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Landmark polling from Lord Ashcroft reveals massive gap between governed and governing on crime

Tim Montgomerie

The Sunday Telegraph has just published a landmark survey on the British public's attitude to crime. The poll from Lord Ashcroft confirms a massive gap between the governed and the governing. All of the three main parties want to cut prison numbers and they emphasise rehabilitation. The public - across all income, geographical and age groups - wants tougher sentences and feels that the Coalition has fallen well short of fulfilling their hopes on crime.

Michael Ashcroft (who is also the majority owner of this website) surveyed more than 2,000 members of the public plus an additional 1,000 victims of crime and 500 serving police officers.

Cameron don't go to jail

These are the main findings:
  • The public don't have confidence in crime statistics: Only 2% agree with the British Crime Survey's statistic that crime fell by 43% over the last thirteen years. 76% think it rose or stayed about the same. Only 32% of police officers think crime has fallen. 35% think it has stayed the same. 29% think it's higher.
  • Three times as many voters think tougher sentences rather than more police officers should be the top crime-fighting priority: Exasperated by offenders being caught, caution and reoffending in endless cycles 40% of the public say "making punishments harsher to deter reoffending" would have the single biggest impact on crime. 21% identify repeal of the Human Rights Act and only 13% would prioritise more police officers.
  • Punishment is seen as main purpose of prison: Asked to say whether punishment, containment (getting offenders off the street), reform or deterrence was the most important function of prison, 47% chose punishment, 24% containment, 15% rehabilitation and 14% deterrence.
  • Twenty-five time as many people think sentences are too lenient as think they are too harsh: 80% of police officers, 81% of the general public, and 82% of victims of crime say sentencing is “too lenient”. 3% of the general public, 2% of victims of crime and 0% of police officers say sentencing is “too harsh”.
  • The public want tougher, longer sentences: Only 42% of the public agrees that prison works but their solution is the opposite of that chosen by all three political parties. 69% say prison doesn't work because sentences are too short and prison is too easy. Only 31% think prison doesn't focus enough on rehabilitation (which is the government's focus*).
  • The public has no confidence in community sentences: 90% of police officers say offenders see them as a “soft punishment”. 86% say offenders “often commit further crimes” while serving them. 75% say they are “often given to offenders who ought to go to prison”.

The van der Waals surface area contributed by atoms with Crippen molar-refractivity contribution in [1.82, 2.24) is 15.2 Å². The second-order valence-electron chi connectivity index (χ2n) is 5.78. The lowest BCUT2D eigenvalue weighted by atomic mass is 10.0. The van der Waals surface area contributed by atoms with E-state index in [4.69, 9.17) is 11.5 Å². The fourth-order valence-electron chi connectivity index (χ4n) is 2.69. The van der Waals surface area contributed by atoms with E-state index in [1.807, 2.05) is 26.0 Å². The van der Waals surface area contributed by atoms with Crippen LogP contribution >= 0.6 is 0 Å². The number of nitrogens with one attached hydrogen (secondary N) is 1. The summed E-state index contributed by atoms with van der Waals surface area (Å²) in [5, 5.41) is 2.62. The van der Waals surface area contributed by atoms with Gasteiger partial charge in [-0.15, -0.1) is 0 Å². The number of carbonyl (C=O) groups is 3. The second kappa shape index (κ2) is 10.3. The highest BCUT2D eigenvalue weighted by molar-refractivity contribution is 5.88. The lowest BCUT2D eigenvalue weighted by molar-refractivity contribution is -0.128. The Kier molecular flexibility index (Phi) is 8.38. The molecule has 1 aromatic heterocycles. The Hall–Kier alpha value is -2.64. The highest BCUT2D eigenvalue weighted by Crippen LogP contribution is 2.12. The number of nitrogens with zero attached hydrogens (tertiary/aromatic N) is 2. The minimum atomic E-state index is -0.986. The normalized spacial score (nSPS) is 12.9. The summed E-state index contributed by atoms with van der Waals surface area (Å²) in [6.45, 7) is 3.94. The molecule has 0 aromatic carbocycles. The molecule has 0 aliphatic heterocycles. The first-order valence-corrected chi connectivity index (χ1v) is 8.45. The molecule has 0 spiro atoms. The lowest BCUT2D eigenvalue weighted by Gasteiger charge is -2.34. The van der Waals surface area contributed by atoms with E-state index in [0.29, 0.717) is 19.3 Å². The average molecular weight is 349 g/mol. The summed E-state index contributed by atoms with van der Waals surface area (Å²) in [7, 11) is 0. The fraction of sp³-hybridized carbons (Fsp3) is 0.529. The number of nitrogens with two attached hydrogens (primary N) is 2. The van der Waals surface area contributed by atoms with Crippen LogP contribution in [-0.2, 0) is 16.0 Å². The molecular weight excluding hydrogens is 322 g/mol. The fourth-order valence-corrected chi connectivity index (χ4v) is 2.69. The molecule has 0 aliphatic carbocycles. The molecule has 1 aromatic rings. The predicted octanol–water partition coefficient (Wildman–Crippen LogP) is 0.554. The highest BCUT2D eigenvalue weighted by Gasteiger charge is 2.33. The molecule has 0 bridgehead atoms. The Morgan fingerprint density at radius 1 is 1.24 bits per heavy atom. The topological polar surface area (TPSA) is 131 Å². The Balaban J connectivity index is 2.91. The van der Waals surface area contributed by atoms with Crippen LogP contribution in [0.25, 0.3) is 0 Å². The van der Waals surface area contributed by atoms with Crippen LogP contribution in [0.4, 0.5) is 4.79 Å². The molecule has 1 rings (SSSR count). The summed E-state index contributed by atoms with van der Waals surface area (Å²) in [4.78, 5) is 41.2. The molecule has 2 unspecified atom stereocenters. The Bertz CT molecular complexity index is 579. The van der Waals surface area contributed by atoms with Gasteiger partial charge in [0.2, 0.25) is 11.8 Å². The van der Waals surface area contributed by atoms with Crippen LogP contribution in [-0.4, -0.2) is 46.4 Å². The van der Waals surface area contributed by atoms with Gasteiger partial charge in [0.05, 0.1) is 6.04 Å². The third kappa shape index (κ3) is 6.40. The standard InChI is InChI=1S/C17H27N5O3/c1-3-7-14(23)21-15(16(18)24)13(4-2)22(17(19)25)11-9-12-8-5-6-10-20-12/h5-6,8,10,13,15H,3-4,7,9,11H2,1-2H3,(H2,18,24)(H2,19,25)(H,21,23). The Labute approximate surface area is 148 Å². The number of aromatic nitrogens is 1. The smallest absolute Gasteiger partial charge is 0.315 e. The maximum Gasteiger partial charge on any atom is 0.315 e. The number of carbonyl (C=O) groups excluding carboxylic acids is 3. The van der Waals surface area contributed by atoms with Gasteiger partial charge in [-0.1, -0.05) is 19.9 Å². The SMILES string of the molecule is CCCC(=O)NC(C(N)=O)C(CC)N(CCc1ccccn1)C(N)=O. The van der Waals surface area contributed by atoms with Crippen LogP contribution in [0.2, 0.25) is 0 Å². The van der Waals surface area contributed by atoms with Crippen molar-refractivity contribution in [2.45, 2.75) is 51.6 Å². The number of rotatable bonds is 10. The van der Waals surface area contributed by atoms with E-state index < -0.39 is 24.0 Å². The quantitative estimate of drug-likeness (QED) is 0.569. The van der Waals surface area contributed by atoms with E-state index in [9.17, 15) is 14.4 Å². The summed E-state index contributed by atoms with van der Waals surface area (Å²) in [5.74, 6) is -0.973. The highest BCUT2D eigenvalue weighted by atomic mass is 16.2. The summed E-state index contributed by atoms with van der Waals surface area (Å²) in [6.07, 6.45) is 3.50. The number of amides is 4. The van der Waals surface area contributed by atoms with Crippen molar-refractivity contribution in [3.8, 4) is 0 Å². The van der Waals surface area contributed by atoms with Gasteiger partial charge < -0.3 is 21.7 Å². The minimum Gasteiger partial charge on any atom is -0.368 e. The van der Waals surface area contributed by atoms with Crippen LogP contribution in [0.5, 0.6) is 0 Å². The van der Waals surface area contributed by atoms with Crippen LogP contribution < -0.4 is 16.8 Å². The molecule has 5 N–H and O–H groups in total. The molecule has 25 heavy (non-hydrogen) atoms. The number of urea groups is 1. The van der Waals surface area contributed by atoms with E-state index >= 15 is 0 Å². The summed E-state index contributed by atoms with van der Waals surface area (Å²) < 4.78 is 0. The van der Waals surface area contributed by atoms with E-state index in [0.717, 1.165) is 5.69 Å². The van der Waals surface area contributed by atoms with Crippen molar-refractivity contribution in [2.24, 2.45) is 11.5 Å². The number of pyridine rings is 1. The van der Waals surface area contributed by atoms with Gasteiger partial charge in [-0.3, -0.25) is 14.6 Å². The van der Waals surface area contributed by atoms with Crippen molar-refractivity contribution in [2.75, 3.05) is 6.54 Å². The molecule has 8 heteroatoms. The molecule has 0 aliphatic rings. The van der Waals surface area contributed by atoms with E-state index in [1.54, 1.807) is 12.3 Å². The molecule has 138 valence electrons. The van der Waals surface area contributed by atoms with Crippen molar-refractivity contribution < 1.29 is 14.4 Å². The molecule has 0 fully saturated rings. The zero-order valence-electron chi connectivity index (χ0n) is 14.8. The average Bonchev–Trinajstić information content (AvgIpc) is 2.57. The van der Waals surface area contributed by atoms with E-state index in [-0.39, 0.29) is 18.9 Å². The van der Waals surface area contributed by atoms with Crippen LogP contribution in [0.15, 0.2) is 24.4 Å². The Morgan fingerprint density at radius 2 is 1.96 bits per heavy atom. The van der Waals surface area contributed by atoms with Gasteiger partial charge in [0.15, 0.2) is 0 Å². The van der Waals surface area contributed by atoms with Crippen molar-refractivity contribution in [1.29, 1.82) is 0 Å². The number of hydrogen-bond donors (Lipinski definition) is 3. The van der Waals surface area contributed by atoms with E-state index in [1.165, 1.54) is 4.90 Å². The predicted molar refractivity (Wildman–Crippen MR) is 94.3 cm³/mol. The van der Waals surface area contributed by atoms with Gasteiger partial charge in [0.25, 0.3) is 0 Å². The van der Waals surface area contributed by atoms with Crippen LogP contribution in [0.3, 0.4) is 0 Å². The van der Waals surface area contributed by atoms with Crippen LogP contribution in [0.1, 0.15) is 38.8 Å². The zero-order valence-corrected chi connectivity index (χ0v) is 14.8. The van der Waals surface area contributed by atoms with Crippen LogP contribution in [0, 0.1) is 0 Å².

• The public feel let down by the Coalition on crime: A clear majority - 57% - expected the Cameron and Clegg to be tougher on crime than the last Labour government but just 13% think that it has been tougher on crime. Although the Tories are more trusted on crime and anti-social behaviour than Labour (by 24% to 17%) the finding finds that 47% of the public think no party has the right policies on crime.

ASHCROFT Michael In an introduction to his report Lord Ashcroft notes how all of Britain's mainstream politicians have moved away from the public and have done so without democratic debate:

"For fifteen years there was a consensus at the top of British politics that prison works. Instituted by Michael Howard, it was followed by successive Labour Home Secretaries as Tony Blair recognised that a firm approach to crime was not a preoccupation of the Tory right but the very essence of the centre ground. Being tough on crime was a policy for the many, not the few. Since the 2010 election, that consensus has been abruptly abandoned. According to the Justice Secretary, Ken Clarke, prison has too often “proved a costly and ineffectual approach that fails to turn criminals into law- abiding citizens”. Ed Miliband and Sadiq Khan have signalled that Labour largely concur (though with inevitable quibbles over funding). And the Liberal Democrats never claimed to be tough on crime in the first place. The upshot is that no major party now appears to represent the approach to law and order that voters want. With no debate, and with no reference to the public, a consensus that reflected popular opinion has been discarded. This can only fuel people’s cynicism about politicians and the political process."

> Go to for full poll findings (if not posted immediately they will be uploaded shortly to that website).


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